With one trembling green hand, she reached for them, grasping one tightly with her fingers and pulling it from its stand. The handle felt comfortable in her grip, embracing her hand like the old friend that it was.

There you go, the voices echoed. Your wrist, Elphaba Thropp. Hold out your wrist.

Her soft crying became audible now as her mask of strength and indifference began to crumble, but her resolve remained. The familiar numbness was creeping over her heart, turning it to stone as she held out her wrist, the very faint, darker green scars of years past a reminder of her hatred for herself. Some were fresher than others, some had almost faded away. There were twenty-two of them. On this arm at least. Forty-seven, if you included the other arm. She knew. She had counted.

Forty-seven of the many reasons to die, the voices crooned.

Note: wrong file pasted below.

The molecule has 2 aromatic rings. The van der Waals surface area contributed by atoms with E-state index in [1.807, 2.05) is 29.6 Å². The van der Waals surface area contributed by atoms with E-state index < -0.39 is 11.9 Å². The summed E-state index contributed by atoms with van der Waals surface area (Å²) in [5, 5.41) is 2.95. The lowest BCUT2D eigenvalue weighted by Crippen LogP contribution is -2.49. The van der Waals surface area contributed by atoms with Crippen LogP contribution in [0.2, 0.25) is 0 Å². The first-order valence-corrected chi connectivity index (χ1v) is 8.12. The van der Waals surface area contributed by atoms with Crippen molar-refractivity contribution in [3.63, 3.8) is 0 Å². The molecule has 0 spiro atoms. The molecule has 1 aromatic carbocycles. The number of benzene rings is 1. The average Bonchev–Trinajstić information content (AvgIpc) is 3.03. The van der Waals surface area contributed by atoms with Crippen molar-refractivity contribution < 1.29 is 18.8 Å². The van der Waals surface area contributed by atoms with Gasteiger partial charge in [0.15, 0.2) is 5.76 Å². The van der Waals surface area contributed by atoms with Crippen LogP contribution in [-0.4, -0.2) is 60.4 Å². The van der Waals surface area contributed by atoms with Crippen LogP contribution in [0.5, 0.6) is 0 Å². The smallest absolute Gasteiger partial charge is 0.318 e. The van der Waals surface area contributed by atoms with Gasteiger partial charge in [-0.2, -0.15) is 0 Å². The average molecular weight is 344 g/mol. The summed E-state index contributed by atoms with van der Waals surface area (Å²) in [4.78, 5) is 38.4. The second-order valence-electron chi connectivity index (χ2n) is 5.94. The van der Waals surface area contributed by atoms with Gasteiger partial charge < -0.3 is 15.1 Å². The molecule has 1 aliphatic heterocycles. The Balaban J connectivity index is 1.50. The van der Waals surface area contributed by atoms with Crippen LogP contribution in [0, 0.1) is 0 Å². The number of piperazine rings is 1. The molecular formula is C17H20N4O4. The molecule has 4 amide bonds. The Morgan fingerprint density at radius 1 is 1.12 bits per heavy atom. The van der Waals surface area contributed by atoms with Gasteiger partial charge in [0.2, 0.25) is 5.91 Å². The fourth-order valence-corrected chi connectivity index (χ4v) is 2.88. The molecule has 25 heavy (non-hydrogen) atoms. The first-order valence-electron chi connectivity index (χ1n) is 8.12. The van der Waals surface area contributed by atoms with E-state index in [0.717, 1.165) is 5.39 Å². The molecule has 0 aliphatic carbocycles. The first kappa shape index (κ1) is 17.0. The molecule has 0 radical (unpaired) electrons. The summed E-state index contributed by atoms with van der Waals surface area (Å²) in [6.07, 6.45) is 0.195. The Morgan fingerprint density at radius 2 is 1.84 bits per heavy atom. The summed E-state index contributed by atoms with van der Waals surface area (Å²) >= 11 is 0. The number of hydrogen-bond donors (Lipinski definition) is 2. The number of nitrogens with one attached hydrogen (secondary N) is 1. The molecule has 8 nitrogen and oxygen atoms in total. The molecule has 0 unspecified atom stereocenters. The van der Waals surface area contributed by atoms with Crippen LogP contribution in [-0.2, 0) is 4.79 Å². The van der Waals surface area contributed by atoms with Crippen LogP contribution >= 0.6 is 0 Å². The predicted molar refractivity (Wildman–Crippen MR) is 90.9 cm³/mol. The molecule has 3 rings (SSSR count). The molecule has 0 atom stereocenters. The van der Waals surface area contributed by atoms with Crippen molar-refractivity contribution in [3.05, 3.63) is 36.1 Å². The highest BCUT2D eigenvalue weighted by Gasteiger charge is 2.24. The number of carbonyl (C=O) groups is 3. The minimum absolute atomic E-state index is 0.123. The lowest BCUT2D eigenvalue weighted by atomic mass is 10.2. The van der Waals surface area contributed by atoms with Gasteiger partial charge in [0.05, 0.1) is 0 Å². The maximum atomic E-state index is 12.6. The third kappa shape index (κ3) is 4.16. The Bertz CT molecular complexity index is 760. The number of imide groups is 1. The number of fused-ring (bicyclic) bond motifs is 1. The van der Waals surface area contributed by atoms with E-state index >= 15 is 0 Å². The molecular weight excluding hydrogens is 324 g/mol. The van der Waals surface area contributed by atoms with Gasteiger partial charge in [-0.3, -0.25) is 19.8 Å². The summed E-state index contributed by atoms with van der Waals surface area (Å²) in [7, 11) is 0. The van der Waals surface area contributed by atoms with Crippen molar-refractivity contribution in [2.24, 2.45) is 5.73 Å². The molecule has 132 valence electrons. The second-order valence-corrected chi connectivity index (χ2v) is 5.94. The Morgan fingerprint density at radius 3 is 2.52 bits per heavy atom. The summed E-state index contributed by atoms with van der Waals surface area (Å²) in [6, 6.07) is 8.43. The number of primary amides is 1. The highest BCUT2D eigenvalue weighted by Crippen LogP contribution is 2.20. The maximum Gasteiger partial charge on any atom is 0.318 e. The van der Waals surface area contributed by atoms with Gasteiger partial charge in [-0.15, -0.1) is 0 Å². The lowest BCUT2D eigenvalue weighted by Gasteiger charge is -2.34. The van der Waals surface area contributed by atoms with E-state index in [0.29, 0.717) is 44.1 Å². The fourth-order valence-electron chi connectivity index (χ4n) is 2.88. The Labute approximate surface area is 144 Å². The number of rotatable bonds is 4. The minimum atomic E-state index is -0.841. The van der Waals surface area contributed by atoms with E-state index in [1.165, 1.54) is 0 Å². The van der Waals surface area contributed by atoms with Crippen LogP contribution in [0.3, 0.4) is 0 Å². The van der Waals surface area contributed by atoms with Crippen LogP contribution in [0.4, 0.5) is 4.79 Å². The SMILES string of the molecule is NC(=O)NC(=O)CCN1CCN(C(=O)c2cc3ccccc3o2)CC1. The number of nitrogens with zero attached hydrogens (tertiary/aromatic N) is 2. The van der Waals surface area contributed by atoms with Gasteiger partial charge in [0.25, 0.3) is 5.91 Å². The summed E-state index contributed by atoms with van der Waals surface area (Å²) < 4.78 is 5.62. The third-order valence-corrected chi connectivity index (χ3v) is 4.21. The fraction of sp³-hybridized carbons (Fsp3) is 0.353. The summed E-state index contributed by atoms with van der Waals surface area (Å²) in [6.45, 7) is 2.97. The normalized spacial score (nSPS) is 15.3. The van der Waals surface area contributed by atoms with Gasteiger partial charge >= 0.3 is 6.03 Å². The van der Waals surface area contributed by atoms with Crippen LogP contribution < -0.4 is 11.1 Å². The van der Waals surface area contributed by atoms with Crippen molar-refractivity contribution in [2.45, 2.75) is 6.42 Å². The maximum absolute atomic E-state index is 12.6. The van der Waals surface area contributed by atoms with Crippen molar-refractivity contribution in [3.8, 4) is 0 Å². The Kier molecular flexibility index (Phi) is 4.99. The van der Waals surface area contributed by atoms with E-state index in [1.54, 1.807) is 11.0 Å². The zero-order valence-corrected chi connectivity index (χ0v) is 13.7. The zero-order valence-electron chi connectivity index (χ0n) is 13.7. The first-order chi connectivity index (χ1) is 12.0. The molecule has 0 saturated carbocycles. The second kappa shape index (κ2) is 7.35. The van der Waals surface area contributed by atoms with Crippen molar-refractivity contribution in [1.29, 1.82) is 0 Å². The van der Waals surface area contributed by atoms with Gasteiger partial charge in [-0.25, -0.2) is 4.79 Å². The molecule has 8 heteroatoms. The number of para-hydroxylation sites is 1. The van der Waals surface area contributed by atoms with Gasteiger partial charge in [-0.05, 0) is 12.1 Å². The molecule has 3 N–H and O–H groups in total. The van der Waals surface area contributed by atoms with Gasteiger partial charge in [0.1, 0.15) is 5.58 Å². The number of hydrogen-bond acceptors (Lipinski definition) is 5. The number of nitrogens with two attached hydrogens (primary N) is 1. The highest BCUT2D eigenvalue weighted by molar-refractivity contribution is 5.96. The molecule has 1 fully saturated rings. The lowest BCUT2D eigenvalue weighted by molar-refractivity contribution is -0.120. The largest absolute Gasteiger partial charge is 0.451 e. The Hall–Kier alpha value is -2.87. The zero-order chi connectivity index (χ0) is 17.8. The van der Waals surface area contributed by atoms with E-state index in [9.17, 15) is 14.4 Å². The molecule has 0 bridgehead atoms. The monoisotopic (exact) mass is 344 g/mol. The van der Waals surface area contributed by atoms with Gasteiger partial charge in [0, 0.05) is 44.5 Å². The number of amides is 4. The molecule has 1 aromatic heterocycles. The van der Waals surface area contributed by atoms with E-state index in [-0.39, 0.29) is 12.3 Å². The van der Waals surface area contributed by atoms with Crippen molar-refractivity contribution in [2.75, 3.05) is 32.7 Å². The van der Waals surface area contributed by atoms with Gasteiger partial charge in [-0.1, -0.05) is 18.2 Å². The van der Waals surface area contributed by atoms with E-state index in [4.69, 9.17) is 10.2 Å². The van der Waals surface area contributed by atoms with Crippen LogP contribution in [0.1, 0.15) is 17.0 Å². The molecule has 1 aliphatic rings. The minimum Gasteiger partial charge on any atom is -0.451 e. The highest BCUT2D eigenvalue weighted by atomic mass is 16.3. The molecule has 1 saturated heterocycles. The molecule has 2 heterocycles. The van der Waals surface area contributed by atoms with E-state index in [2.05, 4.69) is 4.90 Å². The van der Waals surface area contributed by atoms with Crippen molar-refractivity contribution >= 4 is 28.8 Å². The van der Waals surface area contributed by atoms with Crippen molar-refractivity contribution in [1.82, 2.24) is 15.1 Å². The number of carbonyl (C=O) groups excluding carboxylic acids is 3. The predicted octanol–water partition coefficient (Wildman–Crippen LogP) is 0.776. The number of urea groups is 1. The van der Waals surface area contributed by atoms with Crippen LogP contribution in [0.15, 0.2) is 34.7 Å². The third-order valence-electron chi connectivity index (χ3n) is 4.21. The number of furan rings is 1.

The knife shook in her hand as she rested her wrist on the counter and held the blade overtop, a strange sense of calm overtaking her. This was it. This was the moment. She would never ever have to feel the hatred from herself and others ever again. She could sleep. She could rest. No more pain. No more pain.

The blade was inches from her wrist now. Elphaba's whole body felt electrified, like power and intensity were surging within her.

Three inches.

Two inches.

One inch.

Elphaba winced as the tip dug into her skin, but in a twisted way, she enjoyed it. It was a release. A way she could finally feel again. A gateway, a gateway to peace.

She dug deeper. Droplets of blood began to ooze out of her self-inflicted wound. A grin slowly pushed her lips apart and she oddly felt like laughing, despite the tears rolling down her face. She was going to die. She was finally going to be happy.